VENICE, ITALY — Barry Callebaut introduced what it calls the “second generation” of chocolate at an Oct. 27 event in Venice. The recipe for the chocolate contains 60% to 80% more cocoa, and the chocolate contains 50% less sugar than over 80% of the chocolate consumed globally, according to the Zurich, Switzerland-based company.
Barry Callebaut first worked with farmers to grow beans for better flavor potential. Then an ideal time-and-temperature curve during fermentation was found. Finally, roasting techniques preserved floral notes and fruity notes while stripping acidic compounds, said Gabi Kopp, global R&D head of product superiority.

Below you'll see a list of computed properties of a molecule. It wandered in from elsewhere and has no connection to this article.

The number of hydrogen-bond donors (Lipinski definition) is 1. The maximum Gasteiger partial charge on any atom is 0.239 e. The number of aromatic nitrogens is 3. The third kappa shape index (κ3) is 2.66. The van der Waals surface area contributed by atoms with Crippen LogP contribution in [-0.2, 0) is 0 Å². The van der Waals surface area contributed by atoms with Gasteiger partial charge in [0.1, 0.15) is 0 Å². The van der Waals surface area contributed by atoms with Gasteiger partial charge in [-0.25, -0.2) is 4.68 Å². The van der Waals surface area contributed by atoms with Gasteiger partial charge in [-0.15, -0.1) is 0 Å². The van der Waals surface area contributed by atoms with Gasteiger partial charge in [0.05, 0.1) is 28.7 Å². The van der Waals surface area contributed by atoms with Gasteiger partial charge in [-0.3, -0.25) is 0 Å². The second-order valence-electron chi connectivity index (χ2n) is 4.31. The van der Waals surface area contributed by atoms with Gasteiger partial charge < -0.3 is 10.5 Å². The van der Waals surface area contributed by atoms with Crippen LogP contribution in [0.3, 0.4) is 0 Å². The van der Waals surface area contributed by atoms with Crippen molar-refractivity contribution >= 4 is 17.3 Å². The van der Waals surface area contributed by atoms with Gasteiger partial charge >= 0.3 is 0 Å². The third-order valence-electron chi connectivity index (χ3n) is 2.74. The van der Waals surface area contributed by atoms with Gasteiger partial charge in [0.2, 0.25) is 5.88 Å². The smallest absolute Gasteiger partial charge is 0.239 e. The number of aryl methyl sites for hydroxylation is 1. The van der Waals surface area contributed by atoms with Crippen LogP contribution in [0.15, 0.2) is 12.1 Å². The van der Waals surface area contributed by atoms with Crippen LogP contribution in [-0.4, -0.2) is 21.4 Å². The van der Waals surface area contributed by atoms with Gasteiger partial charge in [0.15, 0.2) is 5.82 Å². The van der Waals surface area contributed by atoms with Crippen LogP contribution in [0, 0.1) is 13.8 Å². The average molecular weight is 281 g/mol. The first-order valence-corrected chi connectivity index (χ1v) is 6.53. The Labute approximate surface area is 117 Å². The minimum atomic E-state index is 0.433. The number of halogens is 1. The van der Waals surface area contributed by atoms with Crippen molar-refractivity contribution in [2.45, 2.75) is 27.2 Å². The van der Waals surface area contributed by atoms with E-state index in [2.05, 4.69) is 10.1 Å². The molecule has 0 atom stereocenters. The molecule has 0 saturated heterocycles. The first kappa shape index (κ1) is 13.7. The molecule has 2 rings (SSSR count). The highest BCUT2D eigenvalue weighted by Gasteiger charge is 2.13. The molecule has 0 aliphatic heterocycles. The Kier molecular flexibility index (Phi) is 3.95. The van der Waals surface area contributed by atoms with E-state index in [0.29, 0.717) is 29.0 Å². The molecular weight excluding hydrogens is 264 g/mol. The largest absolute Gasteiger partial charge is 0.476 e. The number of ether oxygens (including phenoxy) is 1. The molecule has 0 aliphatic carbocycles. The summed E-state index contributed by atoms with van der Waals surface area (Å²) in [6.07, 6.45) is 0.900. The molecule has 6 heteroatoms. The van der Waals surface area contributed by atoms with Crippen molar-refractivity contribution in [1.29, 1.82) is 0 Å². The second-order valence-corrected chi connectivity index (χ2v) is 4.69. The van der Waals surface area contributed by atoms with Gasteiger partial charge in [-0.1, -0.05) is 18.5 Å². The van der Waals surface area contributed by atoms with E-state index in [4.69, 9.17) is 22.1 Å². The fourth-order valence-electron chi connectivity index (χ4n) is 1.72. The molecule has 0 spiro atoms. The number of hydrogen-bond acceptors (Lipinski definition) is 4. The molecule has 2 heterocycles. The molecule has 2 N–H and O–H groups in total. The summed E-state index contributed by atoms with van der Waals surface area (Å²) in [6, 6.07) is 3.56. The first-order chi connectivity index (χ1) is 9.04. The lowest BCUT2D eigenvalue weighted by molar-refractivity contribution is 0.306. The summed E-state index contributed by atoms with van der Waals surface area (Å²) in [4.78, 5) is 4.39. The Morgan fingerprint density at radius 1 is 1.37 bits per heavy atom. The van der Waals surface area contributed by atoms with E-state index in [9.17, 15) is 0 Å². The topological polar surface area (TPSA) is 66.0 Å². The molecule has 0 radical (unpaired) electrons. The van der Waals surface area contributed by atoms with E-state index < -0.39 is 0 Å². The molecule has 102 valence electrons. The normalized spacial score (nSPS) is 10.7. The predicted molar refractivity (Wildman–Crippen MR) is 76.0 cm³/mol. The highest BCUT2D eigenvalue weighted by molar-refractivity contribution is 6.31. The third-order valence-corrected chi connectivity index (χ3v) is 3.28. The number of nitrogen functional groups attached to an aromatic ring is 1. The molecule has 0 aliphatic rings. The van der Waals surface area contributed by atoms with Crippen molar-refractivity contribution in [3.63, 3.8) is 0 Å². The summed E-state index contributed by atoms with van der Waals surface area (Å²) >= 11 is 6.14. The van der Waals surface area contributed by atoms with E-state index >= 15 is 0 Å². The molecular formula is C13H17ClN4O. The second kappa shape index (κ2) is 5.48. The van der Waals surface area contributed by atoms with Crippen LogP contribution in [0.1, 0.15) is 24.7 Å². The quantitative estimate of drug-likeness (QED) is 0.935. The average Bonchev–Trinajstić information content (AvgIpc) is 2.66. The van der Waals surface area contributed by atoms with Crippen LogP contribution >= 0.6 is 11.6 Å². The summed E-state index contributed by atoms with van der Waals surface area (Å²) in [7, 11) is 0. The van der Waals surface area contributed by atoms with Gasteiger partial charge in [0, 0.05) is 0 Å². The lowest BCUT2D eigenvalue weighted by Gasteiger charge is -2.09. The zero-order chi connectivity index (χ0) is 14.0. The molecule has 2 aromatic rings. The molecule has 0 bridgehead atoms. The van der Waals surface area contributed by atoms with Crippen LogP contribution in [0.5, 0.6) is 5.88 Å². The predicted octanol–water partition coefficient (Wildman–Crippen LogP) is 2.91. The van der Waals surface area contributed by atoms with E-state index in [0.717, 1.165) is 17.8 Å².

“To make a new generation of chocolate we ferment and roast the coffee beans in a specific way so that they get a consistently mild and balanced chocolate taste throughout the total eating experience,” she said.
Barry Callebaut also changed the way it measured how consumers eat chocolate during sensory testing.
“Instead of taking a picture, we make a video: much more information and insight on how the product is perceived by the people who taste it,” Ms. Kopp said. “We can now measure those delicious fruity notes, the creaminess, the milky and honey notes over time as they unfold in the mouth.”
The new chocolate arguably is the culmination of nearly two centuries of work in the industry, said Peter Boone, chief executive officer.
“For the last 150 years the taste profile and the recipe for the majority of chocolate bars have barely changed,” he said.